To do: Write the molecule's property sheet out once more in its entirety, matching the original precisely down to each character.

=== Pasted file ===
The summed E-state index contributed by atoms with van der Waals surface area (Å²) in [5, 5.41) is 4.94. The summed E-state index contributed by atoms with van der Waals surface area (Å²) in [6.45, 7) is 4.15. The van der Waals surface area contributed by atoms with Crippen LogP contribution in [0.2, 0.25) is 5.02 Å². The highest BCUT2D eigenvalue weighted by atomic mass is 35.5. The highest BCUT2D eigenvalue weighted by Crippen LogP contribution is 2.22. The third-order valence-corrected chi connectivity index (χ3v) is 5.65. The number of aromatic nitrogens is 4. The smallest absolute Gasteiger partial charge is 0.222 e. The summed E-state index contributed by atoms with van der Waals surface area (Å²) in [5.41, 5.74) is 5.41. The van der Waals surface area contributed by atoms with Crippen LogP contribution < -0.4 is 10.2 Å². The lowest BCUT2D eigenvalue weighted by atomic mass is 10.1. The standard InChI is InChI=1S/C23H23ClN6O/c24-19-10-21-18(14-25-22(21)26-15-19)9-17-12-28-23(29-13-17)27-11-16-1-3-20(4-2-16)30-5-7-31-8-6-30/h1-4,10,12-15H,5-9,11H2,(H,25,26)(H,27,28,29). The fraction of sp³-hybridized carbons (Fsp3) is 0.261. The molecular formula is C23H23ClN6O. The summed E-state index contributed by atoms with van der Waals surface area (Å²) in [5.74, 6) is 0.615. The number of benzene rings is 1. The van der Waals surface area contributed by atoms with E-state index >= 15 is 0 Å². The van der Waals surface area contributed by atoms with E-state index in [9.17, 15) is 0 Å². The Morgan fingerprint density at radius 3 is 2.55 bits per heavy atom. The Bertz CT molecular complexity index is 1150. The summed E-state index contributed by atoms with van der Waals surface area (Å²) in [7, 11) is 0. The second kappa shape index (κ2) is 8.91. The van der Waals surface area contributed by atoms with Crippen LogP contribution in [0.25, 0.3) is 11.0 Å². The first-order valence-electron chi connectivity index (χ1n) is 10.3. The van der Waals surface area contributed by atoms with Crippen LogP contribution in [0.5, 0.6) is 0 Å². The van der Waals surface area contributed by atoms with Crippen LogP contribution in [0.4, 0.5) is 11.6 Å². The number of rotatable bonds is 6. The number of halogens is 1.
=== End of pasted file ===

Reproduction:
The summed E-state index contributed by atoms with van der Waals surface area (Å²) in [5, 5.41) is 4.94. The summed E-state index contributed by atoms with van der Waals surface area (Å²) in [6.45, 7) is 4.15. The van der Waals surface area contributed by atoms with Crippen LogP contribution in [0.2, 0.25) is 5.02 Å². The highest BCUT2D eigenvalue weighted by atomic mass is 35.5. The highest BCUT2D eigenvalue weighted by Crippen LogP contribution is 2.22. The third-order valence-corrected chi connectivity index (χ3v) is 5.65. The number of aromatic nitrogens is 4. The smallest absolute Gasteiger partial charge is 0.222 e. The summed E-state index contributed by atoms with van der Waals surface area (Å²) in [5.41, 5.74) is 5.41. The van der Waals surface area contributed by atoms with Crippen LogP contribution < -0.4 is 10.2 Å². The lowest BCUT2D eigenvalue weighted by atomic mass is 10.1. The standard InChI is InChI=1S/C23H23ClN6O/c24-19-10-21-18(14-25-22(21)26-15-19)9-17-12-28-23(29-13-17)27-11-16-1-3-20(4-2-16)30-5-7-31-8-6-30/h1-4,10,12-15H,5-9,11H2,(H,25,26)(H,27,28,29). The fraction of sp³-hybridized carbons (Fsp3) is 0.261. The molecular formula is C23H23ClN6O. The summed E-state index contributed by atoms with van der Waals surface area (Å²) in [5.74, 6) is 0.615. The number of benzene rings is 1. The van der Waals surface area contributed by atoms with E-state index >= 15 is 0 Å². The van der Waals surface area contributed by atoms with E-state index in [9.17, 15) is 0 Å². The Morgan fingerprint density at radius 3 is 2.55 bits per heavy atom. The Bertz CT molecular complexity index is 1150. The summed E-state index contributed by atoms with van der Waals surface area (Å²) in [7, 11) is 0. The second kappa shape index (κ2) is 8.91. The van der Waals surface area contributed by atoms with Crippen LogP contribution in [0.25, 0.3) is 11.0 Å². The first-order valence-electron chi connectivity index (χ1n) is 10.3. The van der Waals surface area contributed by atoms with Crippen LogP contribution in [0.5, 0.6) is 0 Å². The van der Waals surface area contributed by atoms with Crippen LogP contribution in [0.4, 0.5) is 11.6 Å². The number of rotatable bonds is 6. The number of halogens is 1.